- The new cast. Poe is a fun character, but I’ll hold my judgment until we see more. Finn is my favorite new character. He has a lot of the best lines and I could relate the most to him. I was worried when I saw him with a lightsaber on the poster, thinking “How could he go from a stormtrooper to a Jedi in one movie?” Luckily, he didn’t. He stood up to Kylo Ren and was beaten almost immediately. Rey is the key to the new trilogy, and if she doesn’t work, the movies won’t work. I’m holding final judgment until I see her full arc, but I do have an issue with her character. (See my “sexual politics” con, below.) BB-8 is great; he’s cute and funny without being childish.
- The reveals. This movie inevitably was going to have a lot of reveals for nostalgia service. Most work well. Threepio’s reveal is a lot of fun, and very funny. You’ve seen Han and Chewie’s reveal in the trailer, and when it happened in the movie, my fellow theater-goers cheered. I was moved, though I’d seen it before. My favorite reveal, however, was the Millennium Falcon. Rey calling it junk was a funny callback to Luke’s reaction to it in A New Hope.
Star Wars: Cons
Though I enjoyed the movie a great deal, it has problems. Some are minor but some are not. I’ll start with the largest flaws and then scale down to the minutiae.
- The story. The story is a re-hash of the original Star Wars, more or less. It’s too safe of a formula. Where the original Star Wars wasn’t original either, at least it took its themes and motifs from a variety of other sources, like Flash Gordon, various American westerns, and samurai stories. The Force Awakens takes all its cues from Star Wars so it becomes too self-referencing and it doesn’t seem as fresh. The Star Wars universe is huge; retreading the same story makes it smaller, not larger. Another Death Star? Call it something else, it’s still a Death Star. This idea was already old hat in Return of the Jedi. I would have liked to see something new.
- The villains. The villains’ performances are fine, but they’re not given enough to do. The First Order is not fleshed out enough. You understood the Empire vs. the Rebels in the first thirty seconds of Episode IV. The First Order vs. The Resistance was still unclear at the end of the movie. For a movie series with black and white morality, you need a black hats versus white hats story. Gwendolyn Christie’s character wasn’t used much; hopefully we see more of her in the next movie. I did greatly enjoy Kylo Ren, however. His struggle between light and dark was what Anakin’s character SHOULD have been in the prequels. If the series is going to redeem him, however, killing your own father is a hell of a sin to overcome. We’ve already seen a redemption story in Anakin; hopefully Ren’s goes a bit darker and ends in tragedy.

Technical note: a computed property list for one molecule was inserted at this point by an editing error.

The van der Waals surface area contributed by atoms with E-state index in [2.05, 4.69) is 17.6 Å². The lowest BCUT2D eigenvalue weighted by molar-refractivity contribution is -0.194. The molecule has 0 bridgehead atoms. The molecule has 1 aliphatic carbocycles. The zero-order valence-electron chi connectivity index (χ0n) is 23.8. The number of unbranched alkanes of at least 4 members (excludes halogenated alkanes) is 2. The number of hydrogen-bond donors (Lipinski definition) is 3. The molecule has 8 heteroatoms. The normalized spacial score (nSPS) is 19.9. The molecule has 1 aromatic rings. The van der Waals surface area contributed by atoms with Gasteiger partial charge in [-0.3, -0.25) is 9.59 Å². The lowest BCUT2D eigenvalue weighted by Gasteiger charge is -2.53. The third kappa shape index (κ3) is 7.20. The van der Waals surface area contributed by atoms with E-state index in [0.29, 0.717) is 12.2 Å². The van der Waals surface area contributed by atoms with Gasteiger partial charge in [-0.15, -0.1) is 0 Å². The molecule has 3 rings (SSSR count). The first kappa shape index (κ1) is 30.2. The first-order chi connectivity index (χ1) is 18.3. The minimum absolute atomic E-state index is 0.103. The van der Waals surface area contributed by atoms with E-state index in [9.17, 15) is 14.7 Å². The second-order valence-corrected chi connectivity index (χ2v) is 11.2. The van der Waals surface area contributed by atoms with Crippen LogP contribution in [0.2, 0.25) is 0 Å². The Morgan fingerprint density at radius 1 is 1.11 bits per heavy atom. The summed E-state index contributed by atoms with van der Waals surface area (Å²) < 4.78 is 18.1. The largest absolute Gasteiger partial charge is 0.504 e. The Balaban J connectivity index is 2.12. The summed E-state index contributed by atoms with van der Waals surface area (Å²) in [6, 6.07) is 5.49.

- The sexual politics. I’m excited to see a badass female Jedi, but the problem is Rey didn’t earn it. In order to atone for past sexism, Hollywood and feminism are over-compensating with their female characters now. A character is typically only a strong woman if she’s a badass, but you can’t show her working for it. It’s bizarre, and it’s a bad message for little girls. Rey didn’t earn her Force powers, she’s just awesome because she’s a woman. Han Solo flew the Millennium Falcon for decades, yet Rey, after one flight figured out how to fix it better than he did? Kylo Ren was trained (albeit incompletely) by Luke Skywalker yet Rey beats him in a lightsaber fight? Perhaps it will be explained better in the next movie, but as of now it seems cheap and pandering.
- R2D2’s role. This is another issue that may be fixed in the next movie. I found it way too convenient for Artoo to spring back to life when he did. Why didn’t he just give up the map earlier so Luke could help with the battle? Perhaps Luke putting his hand on Artoo in the flashback was meant to deactivate him until the right time. As of now, however, it just seems too easy.
- The music. John Williams’ score is fine, but compared to the original series, and even the prequel series, this score seemed a bit phoned in. The OT’s score is legendary and instantly recognizable. The best part of the prequels was the score, especially the incredible Duel of the Fates. I’m having trouble even remembering any of the music from The Force Awakens. It’s not bad, it’s just forgettable.
Final verdict: The Force Awakens is a fun, entertaining movie. Fans of the original trilogy will probably like it. I did. Although it’s well directed and beautiful to look at, the re-hashed story and character flaws prevent it from becoming an “A” movie. It’s a solid B-movie with an A-movie’s budget. I can’t wait for Episode VIII, and I’m hoping it fixes some of VII’s problems.
Story: ★★★ of 5
Action: ★★★★★ of 5
VFX/Art: ★★★★ of 5
Overall: ★★★½ of 5